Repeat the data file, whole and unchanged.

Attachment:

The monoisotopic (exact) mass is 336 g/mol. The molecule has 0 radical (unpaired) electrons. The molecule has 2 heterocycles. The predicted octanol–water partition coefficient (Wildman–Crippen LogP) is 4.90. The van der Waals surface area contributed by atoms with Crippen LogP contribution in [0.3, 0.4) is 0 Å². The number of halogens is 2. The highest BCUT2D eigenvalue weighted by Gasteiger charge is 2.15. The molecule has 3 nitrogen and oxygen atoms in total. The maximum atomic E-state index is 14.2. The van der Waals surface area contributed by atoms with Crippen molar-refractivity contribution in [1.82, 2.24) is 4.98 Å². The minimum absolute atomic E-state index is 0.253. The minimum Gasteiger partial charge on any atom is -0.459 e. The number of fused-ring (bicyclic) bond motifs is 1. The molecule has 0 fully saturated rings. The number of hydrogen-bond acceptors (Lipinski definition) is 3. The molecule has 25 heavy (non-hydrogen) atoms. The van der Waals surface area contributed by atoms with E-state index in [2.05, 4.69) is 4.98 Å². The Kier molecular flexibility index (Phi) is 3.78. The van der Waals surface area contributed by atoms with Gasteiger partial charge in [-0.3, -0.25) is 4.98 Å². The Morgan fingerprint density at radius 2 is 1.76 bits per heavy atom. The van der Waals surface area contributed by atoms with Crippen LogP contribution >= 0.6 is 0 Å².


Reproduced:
The monoisotopic (exact) mass is 336 g/mol. The molecule has 0 radical (unpaired) electrons. The molecule has 2 heterocycles. The predicted octanol–water partition coefficient (Wildman–Crippen LogP) is 4.90. The van der Waals surface area contributed by atoms with Crippen LogP contribution in [0.3, 0.4) is 0 Å². The number of halogens is 2. The highest BCUT2D eigenvalue weighted by Gasteiger charge is 2.15. The molecule has 3 nitrogen and oxygen atoms in total. The maximum atomic E-state index is 14.2. The van der Waals surface area contributed by atoms with Crippen molar-refractivity contribution in [1.82, 2.24) is 4.98 Å². The minimum absolute atomic E-state index is 0.253. The minimum Gasteiger partial charge on any atom is -0.459 e. The number of fused-ring (bicyclic) bond motifs is 1. The molecule has 0 fully saturated rings. The number of hydrogen-bond acceptors (Lipinski definition) is 3. The molecule has 25 heavy (non-hydrogen) atoms. The van der Waals surface area contributed by atoms with E-state index in [2.05, 4.69) is 4.98 Å². The Kier molecular flexibility index (Phi) is 3.78. The van der Waals surface area contributed by atoms with Gasteiger partial charge in [-0.3, -0.25) is 4.98 Å². The Morgan fingerprint density at radius 2 is 1.76 bits per heavy atom. The van der Waals surface area contributed by atoms with Crippen LogP contribution >= 0.6 is 0 Å².